Adolescents should regularly be tested for HIV, even if it is unlikely that the virus is in their body. Submitting to an evaluation is beneficial for two important reasons.
First, many who have contracted the disease often feel well with no symptoms for several years, leaving them unaware that they are infected. This scenario delays essential treatment, and increases the chances of them unknowingly infecting others.
Second, the objective is to demonstrate to friends and family that there is no embarrassment involved. Therefore, by encouraging open conversation, people can reduce misguided beliefs and common stigmas.
Misconceptions are common because many individuals have heard of HIV or AIDS (acquired immunodeficiency syndrome) but don’t know the difference or specific details.
HIV is a virus that destroys cells in a body’s immune system which can lead to infections. AIDS is a condition/syndrome. Being infected with HIV can lead to AIDS which develops when HIV has caused severe damage to the immune system.
According to AIDS.gov, HIV can be transmitted by direct contact with bodily fluids such as blood, breast milk, vaginal fluids, rectal secretions or semen of an infected person. For transmission to occur, fluids must come into contact with damaged tissue, mucous membranes or be directly injected into the bloodstream. HIV is not transmitted through saliva, sweat or tears.
Most young people contract HIV through unprotected sexual contact. Across the globe, many young people have been diagnosed with the virus, and are taking medication or undergoing treatments several times a week. They view themselves as different because they have a disease that, as far as they know, no one else has the courage to discuss openly.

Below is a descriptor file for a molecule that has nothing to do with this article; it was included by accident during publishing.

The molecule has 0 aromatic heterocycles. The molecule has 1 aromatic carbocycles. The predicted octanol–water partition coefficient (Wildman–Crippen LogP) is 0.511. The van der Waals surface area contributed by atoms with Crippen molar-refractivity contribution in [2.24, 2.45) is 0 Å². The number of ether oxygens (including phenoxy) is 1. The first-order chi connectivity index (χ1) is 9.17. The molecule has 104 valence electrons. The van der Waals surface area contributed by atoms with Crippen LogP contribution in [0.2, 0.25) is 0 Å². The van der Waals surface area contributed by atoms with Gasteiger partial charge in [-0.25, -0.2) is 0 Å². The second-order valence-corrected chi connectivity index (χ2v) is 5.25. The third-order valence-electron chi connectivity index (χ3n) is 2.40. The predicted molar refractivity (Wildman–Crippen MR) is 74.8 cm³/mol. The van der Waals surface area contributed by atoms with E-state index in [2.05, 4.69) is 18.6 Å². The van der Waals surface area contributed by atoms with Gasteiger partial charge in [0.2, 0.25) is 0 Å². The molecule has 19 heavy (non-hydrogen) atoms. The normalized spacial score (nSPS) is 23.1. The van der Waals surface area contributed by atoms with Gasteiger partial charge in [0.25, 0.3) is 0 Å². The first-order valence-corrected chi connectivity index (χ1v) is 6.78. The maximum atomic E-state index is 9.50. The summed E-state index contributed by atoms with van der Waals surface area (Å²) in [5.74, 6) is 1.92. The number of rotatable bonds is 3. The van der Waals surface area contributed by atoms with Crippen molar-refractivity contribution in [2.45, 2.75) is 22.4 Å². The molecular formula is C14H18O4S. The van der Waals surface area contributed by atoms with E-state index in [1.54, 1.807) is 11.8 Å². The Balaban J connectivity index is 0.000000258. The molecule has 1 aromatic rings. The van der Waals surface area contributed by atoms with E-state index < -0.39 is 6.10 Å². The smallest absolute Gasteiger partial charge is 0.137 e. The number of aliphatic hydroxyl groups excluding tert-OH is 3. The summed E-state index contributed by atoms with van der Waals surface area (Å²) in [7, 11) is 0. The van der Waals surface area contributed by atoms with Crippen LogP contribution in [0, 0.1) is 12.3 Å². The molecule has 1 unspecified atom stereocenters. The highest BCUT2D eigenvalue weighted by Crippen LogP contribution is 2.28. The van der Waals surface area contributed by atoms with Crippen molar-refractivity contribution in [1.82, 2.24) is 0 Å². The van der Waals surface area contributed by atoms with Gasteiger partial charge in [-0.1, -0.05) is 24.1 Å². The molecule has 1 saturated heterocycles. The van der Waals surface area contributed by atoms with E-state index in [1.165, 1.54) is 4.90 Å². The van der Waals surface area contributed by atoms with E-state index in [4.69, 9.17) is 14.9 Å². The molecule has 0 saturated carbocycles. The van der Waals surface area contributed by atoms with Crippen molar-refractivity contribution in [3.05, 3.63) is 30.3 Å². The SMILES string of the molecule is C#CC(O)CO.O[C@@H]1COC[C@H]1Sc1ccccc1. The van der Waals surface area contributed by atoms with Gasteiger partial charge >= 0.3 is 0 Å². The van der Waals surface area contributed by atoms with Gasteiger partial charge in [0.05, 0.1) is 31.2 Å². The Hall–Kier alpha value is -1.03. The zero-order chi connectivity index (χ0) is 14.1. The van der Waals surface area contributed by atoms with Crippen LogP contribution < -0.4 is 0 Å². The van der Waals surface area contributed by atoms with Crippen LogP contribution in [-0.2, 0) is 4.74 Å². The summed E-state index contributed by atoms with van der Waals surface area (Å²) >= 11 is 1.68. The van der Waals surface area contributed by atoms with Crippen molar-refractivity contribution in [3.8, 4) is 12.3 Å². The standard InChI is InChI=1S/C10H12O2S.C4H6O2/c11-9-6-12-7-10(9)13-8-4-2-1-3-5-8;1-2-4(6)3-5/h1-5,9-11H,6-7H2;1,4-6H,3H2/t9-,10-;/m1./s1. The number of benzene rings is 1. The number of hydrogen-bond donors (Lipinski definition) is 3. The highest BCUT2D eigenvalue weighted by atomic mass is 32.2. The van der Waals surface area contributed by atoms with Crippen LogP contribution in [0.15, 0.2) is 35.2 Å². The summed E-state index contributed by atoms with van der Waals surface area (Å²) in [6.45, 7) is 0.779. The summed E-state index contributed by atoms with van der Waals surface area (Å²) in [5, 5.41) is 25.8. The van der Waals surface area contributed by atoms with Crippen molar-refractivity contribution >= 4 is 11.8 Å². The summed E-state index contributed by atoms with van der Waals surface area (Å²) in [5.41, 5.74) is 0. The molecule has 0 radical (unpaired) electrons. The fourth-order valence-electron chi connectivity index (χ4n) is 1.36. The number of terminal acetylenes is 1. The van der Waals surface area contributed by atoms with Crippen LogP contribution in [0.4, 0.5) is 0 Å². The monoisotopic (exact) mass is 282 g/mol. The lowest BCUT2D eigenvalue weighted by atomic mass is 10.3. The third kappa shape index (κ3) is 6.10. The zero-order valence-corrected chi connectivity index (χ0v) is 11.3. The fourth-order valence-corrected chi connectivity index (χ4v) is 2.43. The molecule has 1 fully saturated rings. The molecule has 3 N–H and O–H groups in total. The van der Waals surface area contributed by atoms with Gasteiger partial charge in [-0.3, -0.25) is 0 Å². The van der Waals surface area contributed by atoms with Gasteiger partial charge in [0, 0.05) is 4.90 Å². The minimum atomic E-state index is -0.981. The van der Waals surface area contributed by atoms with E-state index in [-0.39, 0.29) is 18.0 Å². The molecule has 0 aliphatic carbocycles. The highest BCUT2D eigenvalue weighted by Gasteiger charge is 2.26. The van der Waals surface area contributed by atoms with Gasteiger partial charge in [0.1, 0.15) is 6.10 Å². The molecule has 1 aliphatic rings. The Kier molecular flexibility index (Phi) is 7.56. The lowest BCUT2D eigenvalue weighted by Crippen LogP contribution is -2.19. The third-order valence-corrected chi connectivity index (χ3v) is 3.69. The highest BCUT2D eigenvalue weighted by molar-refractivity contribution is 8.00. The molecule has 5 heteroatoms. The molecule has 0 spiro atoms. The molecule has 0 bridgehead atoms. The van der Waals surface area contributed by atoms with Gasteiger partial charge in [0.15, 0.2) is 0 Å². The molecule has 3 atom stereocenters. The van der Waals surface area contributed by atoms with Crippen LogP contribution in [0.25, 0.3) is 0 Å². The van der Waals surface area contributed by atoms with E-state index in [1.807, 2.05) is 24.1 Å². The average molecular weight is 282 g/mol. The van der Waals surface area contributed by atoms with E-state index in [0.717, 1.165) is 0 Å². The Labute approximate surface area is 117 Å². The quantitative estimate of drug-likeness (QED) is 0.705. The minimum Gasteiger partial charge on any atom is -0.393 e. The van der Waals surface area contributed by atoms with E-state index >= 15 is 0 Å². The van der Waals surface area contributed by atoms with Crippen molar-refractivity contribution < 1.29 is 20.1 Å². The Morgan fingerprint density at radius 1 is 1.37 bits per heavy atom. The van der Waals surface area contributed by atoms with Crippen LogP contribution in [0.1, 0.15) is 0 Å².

Children who are infected at birth must learn to care for themselves when they reach their teens. It is in the best interest of health associations, school programs, and family members to motivate and educate youth about their necessary care. They must also understand how to make certain these needs are met as neglect can easily turn into a matter of life or death.
Teaching adolescents how to schedule their appointments and treatments makes them more responsible and able to independently manage their illness. They enjoy the independence and are more likely to pay closer attention to their diagnosis and essential treatment.
Becoming educated about HIV and AIDS should be everyone’s priority. By taking the time do so, one can learn how to prevent or deal with this virus. Understanding the facts can go a long way and prove useful for everyone — infected or not.
Someone who is uneducated is unable to understand what HIV does to their body. As a result, they would naturally have common misconceptions, concerns, and questions about engaging in sexual relationships or giving birth without passing on the virus.
Testing for HIV at least every three months, especially if the person is sexually active, can improve the chances of catching early signs of a virus development.
Analyte Health provides testing for sexually transmitted diseases (STD) in labs located throughout the United States and in Chicago, they are open seven days a week with extended hours. If lack of money or insurance is a factor, the Chicago Department of Public Health provides free testing and treatment.
Written by Brielle R. Buford
Edited by Cathy Milne
U.S. Department of Health and Human Services AIDS info: Guidelines for the Use of Antiretroviral Agents in HIV-1-Infected Adults and Adolescents
Huffington Post: Defeating HIV/AIDS Means Listening To Young People
NPR Affiliate 90.5 WESA: Finding A Bigger Voice: How Radio Brought A Young HIV Advocate From Botswana To Pittsburg
MEDWISER: Solving the HIV testing challenge
AVERT: Being Young And HIV Positive
Featured and Top Image Courtesy of Asian Development Bank’s Flickr Page – Creative Commons License